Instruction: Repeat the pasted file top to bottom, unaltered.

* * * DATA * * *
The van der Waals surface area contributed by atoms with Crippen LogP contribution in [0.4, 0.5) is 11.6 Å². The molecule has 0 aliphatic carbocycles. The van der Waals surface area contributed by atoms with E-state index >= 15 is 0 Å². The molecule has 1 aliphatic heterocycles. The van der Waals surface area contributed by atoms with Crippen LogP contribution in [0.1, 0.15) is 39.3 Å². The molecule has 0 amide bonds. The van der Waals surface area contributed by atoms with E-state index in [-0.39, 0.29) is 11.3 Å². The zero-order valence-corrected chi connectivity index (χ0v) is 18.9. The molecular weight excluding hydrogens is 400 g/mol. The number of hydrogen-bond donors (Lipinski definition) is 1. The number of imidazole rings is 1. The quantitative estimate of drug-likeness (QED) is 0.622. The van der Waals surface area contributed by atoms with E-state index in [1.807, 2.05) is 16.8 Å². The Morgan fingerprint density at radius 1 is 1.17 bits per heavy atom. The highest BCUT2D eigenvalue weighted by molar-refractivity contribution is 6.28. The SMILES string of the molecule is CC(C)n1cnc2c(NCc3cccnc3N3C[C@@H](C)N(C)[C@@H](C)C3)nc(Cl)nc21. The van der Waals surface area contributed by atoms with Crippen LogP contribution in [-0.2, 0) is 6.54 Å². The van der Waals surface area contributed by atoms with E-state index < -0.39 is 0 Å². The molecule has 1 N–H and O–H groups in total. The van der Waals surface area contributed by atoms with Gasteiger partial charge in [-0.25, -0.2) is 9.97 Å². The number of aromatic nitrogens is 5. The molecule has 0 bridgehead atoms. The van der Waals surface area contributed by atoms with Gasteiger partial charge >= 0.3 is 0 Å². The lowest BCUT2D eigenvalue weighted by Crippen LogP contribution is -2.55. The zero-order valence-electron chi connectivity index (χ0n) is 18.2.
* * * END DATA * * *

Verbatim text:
The van der Waals surface area contributed by atoms with Crippen LogP contribution in [0.4, 0.5) is 11.6 Å². The molecule has 0 aliphatic carbocycles. The van der Waals surface area contributed by atoms with E-state index >= 15 is 0 Å². The molecule has 1 aliphatic heterocycles. The van der Waals surface area contributed by atoms with Crippen LogP contribution in [0.1, 0.15) is 39.3 Å². The molecule has 0 amide bonds. The van der Waals surface area contributed by atoms with E-state index in [-0.39, 0.29) is 11.3 Å². The zero-order valence-corrected chi connectivity index (χ0v) is 18.9. The molecular weight excluding hydrogens is 400 g/mol. The number of hydrogen-bond donors (Lipinski definition) is 1. The number of imidazole rings is 1. The quantitative estimate of drug-likeness (QED) is 0.622. The van der Waals surface area contributed by atoms with E-state index in [1.807, 2.05) is 16.8 Å². The Morgan fingerprint density at radius 1 is 1.17 bits per heavy atom. The highest BCUT2D eigenvalue weighted by molar-refractivity contribution is 6.28. The SMILES string of the molecule is CC(C)n1cnc2c(NCc3cccnc3N3C[C@@H](C)N(C)[C@@H](C)C3)nc(Cl)nc21. The van der Waals surface area contributed by atoms with Crippen LogP contribution in [-0.2, 0) is 6.54 Å². The van der Waals surface area contributed by atoms with E-state index < -0.39 is 0 Å². The molecule has 1 N–H and O–H groups in total. The van der Waals surface area contributed by atoms with Gasteiger partial charge in [-0.25, -0.2) is 9.97 Å². The number of aromatic nitrogens is 5. The molecule has 0 bridgehead atoms. The van der Waals surface area contributed by atoms with Gasteiger partial charge >= 0.3 is 0 Å². The lowest BCUT2D eigenvalue weighted by Crippen LogP contribution is -2.55. The zero-order valence-electron chi connectivity index (χ0n) is 18.2.